The Musical Rise and Fall of Taylor Swift

October 24, 2018

“The innocent and the beautiful have no enemy but time.”

 

Innocence often doesn’t last too long in a world where right seems wrong and wrong seems right. Sometimes we see where we are in life and the decisions we have to make and we feel that it was all much easier “in our lunchbox days”. In so many situations, we come to a crossroads where it seems that everyone’s finger points in one direction. Which road do we take? One road pleases almost all and the other only a few. We all have an Achilles’ heel and at some point in our life, we fall.

 

Taylor Swift, a singer we know all too well, rose to stardom at a very young age and her latest album Reputation has broken records. But in terms of her artistic honesty, she has come to a sudden fall.

 

Paul Simon, James Taylor, Johnny Cash, some of the greatest songwriters of all time, will always be remembered because of the their music’s depth and their insightful perception of the world portrayed through their lyrics. Their songs were relevant, relatable and truthful.

 

Most current music has none of those qualities. Most often, we listen to pop music not because the song has meaning but because it is so catchy, but just because a song is catchy does not mean it is a good song.

 

Taylor Swift started out young as a songwriter and became popular immediately. She was not popular only because she was cute and her songs were catchy but because her songs were relevant, relatable, and truthful. Obviously as a young girl she did not have incredible depth, but her audience loved her because it was so easy to connect to her. As Swift matured, her songs matured with more complex music and increasingly better lyrics. With the release of her album, Speak Now, which is still known by critics for her iconic storytelling, the music world knew it was only going to get better. Critics even asked, “Where are all the older people who are supposedly making better pop albums than Taylor Swift?” and answered their own question—“There aren’t any”.

 

Taylor only got more popular when a couple years after her Speak Now release, she released her greatest album, Red. This album would be Swift’s transition from country to pop while still staying loyal to certain values of country music. This album was her greatest because she told her story of becoming a woman—her problems, her fears and her insights into the world of love. She opened up to her fans who had grown up with her and were experiencing the same things she was experiencing. She dove deep, using poetry and analogy, rather than Speak Now’s storytelling,  to describe everything she was experiencing. Fans immediately embraced this album, for Taylor had not only told her own story in such a truthful way but she had told the story of her fans.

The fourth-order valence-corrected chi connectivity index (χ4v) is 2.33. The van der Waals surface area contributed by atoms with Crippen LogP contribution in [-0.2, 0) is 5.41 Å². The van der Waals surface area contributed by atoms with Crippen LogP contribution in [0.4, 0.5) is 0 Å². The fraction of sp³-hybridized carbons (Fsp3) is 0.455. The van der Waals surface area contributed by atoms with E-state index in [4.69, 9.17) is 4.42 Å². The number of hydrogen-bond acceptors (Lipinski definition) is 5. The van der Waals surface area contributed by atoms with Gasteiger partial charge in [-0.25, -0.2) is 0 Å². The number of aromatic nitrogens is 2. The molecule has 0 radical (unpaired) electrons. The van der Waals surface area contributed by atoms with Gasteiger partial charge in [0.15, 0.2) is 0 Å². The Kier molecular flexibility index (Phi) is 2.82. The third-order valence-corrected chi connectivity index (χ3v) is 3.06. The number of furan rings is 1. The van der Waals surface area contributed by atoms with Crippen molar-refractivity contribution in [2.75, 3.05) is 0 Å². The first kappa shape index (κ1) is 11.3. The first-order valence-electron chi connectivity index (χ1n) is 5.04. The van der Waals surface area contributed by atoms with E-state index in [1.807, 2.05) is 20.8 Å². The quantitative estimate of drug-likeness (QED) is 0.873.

All good things must come to an end. After Red, Taylor released her pop album, 1989, which was also the first album where she full on embraced her pop star status. The album was catchy, but aspects of Taylor’s lyric genius were lost and could only be found in a few songs like “Clean” and “This Love”.

 

Then Swift released Reputation which was a huge hit, but no matter how you look at it, Taylor is not herself in this album. It marks her fall.

 

When Taylor was most herself, she was open, full of depth and soaring high. Reputation is spectacular as always when it comes to melody but like almost all pop albums, it lacks relevance, relatability, truth, insight, and most importantly depth—the characteristics that make artists great, that made Taylor Swift great. People fell in love with a pure, real Taylor but in this album she seems to have turned downright superficial. She doesn’t portray herself as a victim; she is simply angry. Unfortunately, rather than pleasing the few that care about good music, Taylor went the route of pleasing the world of pop and because of this her Reputation album will be short-lived.

 

The rise of Taylor Swift was beautiful but the fall was sad and tragic. To see an artist go from great to mediocre, at best, is like seeing a great sculpture torn down. Music changes through time and people change their taste in music. Music in the last few years has taken a wild turn, and Taylor Swift went with it. She made a perfectly unspectacular pop album which pleased everyone because people don’t care anymore about music with depth. They care about music that gives them a good rush, and that is what Taylor gave them—a good rush.

 

She came to two roads and almost everyone’s finger was pointed toward one road so she took it. Taylor Swift forgot that she was Taylor Swift and that there were just as many fingers pointing to the other road because no matter what she puts out, the majority will love it. She didn’t realize that she didn’t have to change; she could have remained the same. The old Taylor is dead for now, but we can remember the old Taylor who was a great artist.

“It was rare, I was there, I remember it all too well.”

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